And so this post will not be completely devoid of substance, here is our list of top dozen posts of 2009.


Green Light Dhaba's Best of 2009

6 comments:

  1. Didn't Jairam Ramesh go to the Union Carbide place, pick up a handful of dirt and declare, "See? I'm still alive!"
    His statement about 'defending India's national interests' doesn't surprise me. It carries the same tone of disdain.

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  2. pRiyA, yes. actually, the Telegraph quoted him as saying, "“I went inside, touched toxic material and I am still alive. I am not coughing." It's hard to believe what comes out of his mouth sometimes. His remarks about development make it clear that his mandate was to 1) protect the bottom line of India Inc. while 2) not coming across as an obstructionist on the world stage. Protecting the environment that we all live in was very far down on his list.

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  3. I had the opportunity of meeting him at a conference and he seemed more interested in signing his name with his signature PINK PEN rather than addressing the gathering. When he did address the audience (mostly made up of local people from the Himalayas) he strongly spoke of the 'myth of receding glaciers' which caused quite an uproar (of course it was hushed, he IS after all minister ji).

    I really like this blog (yay) and will opt to become Green Light Supporter :) happy new year.

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  4. Chandni,
    What a great story! His attitude about the glaciers is beyond me; as for the pink pen? Who can say! So glad to have you stop by. I'll send your Green Light Supporter package via facebook--but give me a day or two--you won't be disappointed!

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  5. I think the Indian public and media has a share in the blame for Ramesh's statements. In the past, whenever he has so much as hinted that India must do its share, he's been lambasted in the press and by his fellow politicians. Being a politician himself, he will obviously listen to what is expected of him. The PMO also must have been breathing down his neck.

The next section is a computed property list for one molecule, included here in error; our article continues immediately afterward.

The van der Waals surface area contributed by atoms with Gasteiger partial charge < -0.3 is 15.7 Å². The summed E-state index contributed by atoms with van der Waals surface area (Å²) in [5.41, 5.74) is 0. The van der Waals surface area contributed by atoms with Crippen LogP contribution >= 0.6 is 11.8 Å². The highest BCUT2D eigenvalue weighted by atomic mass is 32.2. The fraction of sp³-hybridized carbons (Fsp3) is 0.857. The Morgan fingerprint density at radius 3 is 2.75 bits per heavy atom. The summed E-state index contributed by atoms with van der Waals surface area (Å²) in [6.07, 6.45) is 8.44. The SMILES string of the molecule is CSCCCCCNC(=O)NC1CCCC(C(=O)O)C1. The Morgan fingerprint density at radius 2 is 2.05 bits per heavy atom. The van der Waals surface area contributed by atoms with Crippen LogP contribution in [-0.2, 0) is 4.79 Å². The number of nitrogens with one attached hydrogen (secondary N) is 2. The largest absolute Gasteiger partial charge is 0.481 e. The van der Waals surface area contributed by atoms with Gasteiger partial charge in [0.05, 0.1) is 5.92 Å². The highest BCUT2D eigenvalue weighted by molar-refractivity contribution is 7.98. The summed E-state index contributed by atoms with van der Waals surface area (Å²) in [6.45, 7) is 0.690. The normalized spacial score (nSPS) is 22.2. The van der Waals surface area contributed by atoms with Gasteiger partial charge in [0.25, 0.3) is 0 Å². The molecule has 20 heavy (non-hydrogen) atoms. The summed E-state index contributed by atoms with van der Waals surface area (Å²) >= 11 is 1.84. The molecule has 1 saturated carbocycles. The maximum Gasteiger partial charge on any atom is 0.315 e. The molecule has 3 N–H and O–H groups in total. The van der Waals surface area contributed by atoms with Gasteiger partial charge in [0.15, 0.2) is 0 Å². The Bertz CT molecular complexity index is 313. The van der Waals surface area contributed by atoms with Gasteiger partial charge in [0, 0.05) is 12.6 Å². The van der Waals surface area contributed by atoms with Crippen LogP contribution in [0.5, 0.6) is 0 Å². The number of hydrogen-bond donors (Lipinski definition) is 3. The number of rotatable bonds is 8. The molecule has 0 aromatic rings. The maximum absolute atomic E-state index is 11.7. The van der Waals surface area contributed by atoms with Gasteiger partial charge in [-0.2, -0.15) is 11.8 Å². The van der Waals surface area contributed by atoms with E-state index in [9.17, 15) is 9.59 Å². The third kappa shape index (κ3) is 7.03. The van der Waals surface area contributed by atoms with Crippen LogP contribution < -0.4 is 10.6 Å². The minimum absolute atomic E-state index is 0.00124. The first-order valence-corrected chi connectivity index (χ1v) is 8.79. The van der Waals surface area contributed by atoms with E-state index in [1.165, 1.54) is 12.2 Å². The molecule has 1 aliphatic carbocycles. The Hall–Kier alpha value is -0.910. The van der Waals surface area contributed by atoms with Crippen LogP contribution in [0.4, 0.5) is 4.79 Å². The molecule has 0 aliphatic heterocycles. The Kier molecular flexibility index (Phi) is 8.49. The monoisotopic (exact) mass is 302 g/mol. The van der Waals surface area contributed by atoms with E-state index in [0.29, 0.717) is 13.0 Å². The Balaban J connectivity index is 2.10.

Now he's accused of the opposite. I'm not sure it's anyone's fault as such. India is a democracy and this is the way things work. But for urgent crises, we need strong authority and quick action. After all, he's the minister for a reason. But it's probably asking too much to expect him to disregard all the criticism. No real solution here...

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  6. @Bhagwad,
    The problem is that most politicians respond to political pressures, which is what you are saying--and you are correct. And the worst part of climate change will happen after most politicians are out of office! So it's a big problem: democracy is not so good at dealing with long term problems that are difficult to understand. So the only answer I can think of is to continue to put as much pressure as we can on politicians to do that right thing. Something like that! Hope you are well as the new year approaches :)

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What do you think?